According to the Federal Reserve’s report on the economic well-being of U.S. households in 2019, 6% of American adults were “unbanked” and 16% of U.S. adults make up the “underbanked” segment.
With evolving technological advancements and broader access to digital innovations, financial institutions are better equipped to close the gap on financial inclusivity and reach the underserved consumers. But to do so successfully, banks first need to address a few dimensions.
Lack of credit bureau information on the so-called “credit invisible” or “thin file” portions of unbanked/underbanked credit application has been a key challenge to accurately assessing credit risk. Banks can successfully address this information asymmetry with Fair Credit Reporting Act compliant augmented data sources, such as telecom, utility or alternative financing data. Moreover, leveraging the deposits and spend behavior can help institutions understand the needs of the underbanked and unbanked better.
Pairing augmented data with artificial intelligence and machine learning algorithms can further enhance a bank’s ability to identify low risk, underserved consumers. Algorithms powered by machine learning can identify non-linear patterns, otherwise invisible to decision makers, and enhance their ability to screen applications for creditworthiness. Banks could increase loan approvals easily by 15% to 40% without taking on more risk, enhancing lives and reinforcing their commitment towards the financial inclusion.
Financial Inclusion Scope and Regulation
Like the Community Reinvestment Act, acts of law encourage banks to “help meet the credit needs of the communities in which they operate, including low- and moderate-income (LMI) neighborhoods, consistent with safe and sound banking operations.” While legislations like the CRA provide adequate guidance and framework on providing access to credit to the underserved communities, there is still much to be covered in mandating practices around deposit products.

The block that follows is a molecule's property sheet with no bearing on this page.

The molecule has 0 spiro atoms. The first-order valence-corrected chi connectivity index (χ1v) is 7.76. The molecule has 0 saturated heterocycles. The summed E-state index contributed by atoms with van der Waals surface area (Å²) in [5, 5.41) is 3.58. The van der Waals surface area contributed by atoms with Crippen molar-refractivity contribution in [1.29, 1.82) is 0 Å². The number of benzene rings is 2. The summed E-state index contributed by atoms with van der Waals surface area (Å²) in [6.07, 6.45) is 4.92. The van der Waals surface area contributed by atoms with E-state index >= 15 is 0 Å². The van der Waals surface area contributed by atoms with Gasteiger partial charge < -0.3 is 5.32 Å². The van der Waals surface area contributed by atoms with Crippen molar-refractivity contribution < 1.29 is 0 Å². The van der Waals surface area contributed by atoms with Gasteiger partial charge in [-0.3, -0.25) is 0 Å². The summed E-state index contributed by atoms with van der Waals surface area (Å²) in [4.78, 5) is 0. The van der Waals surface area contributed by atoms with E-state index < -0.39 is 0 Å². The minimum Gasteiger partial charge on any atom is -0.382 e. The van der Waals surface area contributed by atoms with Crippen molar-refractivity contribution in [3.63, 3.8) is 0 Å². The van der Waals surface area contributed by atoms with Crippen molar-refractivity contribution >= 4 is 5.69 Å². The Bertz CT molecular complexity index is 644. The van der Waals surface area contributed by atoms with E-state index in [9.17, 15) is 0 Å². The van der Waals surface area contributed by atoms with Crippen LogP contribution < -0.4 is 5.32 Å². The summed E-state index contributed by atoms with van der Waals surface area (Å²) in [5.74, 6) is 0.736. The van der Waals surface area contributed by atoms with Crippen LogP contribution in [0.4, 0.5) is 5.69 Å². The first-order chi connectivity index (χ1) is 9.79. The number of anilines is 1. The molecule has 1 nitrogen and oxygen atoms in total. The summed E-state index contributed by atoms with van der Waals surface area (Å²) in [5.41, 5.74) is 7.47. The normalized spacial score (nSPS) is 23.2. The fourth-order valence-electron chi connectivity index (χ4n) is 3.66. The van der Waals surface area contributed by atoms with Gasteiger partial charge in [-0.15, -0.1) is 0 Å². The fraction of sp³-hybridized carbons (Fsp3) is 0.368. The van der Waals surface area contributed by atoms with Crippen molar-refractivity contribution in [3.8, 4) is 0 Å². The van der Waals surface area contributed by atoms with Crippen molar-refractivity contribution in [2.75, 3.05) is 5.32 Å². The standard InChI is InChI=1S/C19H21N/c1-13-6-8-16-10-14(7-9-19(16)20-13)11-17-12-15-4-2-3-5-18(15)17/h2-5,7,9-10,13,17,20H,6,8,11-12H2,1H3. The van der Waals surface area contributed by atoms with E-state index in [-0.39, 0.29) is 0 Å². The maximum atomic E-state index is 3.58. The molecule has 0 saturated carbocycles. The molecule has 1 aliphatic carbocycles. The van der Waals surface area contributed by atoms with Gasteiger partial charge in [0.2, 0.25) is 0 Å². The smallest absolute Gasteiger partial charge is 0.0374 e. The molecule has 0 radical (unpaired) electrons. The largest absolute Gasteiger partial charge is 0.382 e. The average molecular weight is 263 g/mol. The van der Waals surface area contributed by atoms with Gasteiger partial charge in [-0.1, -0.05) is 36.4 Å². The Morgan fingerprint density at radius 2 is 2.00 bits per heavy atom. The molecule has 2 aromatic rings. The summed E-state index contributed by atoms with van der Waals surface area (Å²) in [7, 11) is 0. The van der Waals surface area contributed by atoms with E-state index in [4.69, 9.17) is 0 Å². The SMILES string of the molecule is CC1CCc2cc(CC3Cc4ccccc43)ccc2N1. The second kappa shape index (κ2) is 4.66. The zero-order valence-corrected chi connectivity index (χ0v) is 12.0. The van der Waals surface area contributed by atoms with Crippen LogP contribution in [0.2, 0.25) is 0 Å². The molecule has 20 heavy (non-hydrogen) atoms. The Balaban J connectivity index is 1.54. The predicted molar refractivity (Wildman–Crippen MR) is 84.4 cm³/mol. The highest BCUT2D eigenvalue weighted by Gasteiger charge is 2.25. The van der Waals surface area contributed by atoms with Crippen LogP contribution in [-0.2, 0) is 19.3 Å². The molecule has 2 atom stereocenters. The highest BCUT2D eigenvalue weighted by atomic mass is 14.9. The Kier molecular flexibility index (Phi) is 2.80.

Banks themselves have a role to play in redefining and broadening the lens through which the customer relationship is viewed. A comprehensive approach to financial inclusion cannot rest alone on the credit or lending relationships. Banks must both assess the overall banking, checking and savings needs of the underbanked and unbanked and provide for simple products catering to those needs.
“Keep it simple” has generally been a mantra for success in promoting financial inclusion. A simple checking or savings account with effective check cashing facilities and a clear overdraft fee structure would attract “unbanked” who may have avoided formal banking systems due to their complexities and product configurations. Similarly, customized lending solutions with simplified term/loan requirements for customers promotes the formal credit environment.
Technology advancements in processing speed and availability of digital platforms have paved the way for banks to offer these products at a cost structure and speed that benefits everybody.
The benefits of offering more financially inclusive products cannot be overstated. Surveys indicate that consumers who have banking accounts are more likely to save money and are more financially disciplined.
From a bank’s perspective, a commitment to supporting financial inclusivity supports the entire banking ecosystem. It supports future growth through account acquisition — both from the addition of new customers into the banking system and also among millennial and Gen Z consumers with a demonstrated preference for providers that share their commitment to social responsibility initiatives.
When it comes to successfully executing financial inclusion outreach, community banks are ideally positioned to meet the need — much more so than their larger competitors. While large institutions may take a broader strategy to address financial inclusion, community banks can personalize their offerings to be more relevant to underserved consumers within their own local markets.
The concept of financial inclusion has evolved in recent years. With the technological advancements in the use of alternative data and machine learning algorithms, banks are now positioned to market to and acquire new customers in a way that supports long-term profitability without adding undue risk.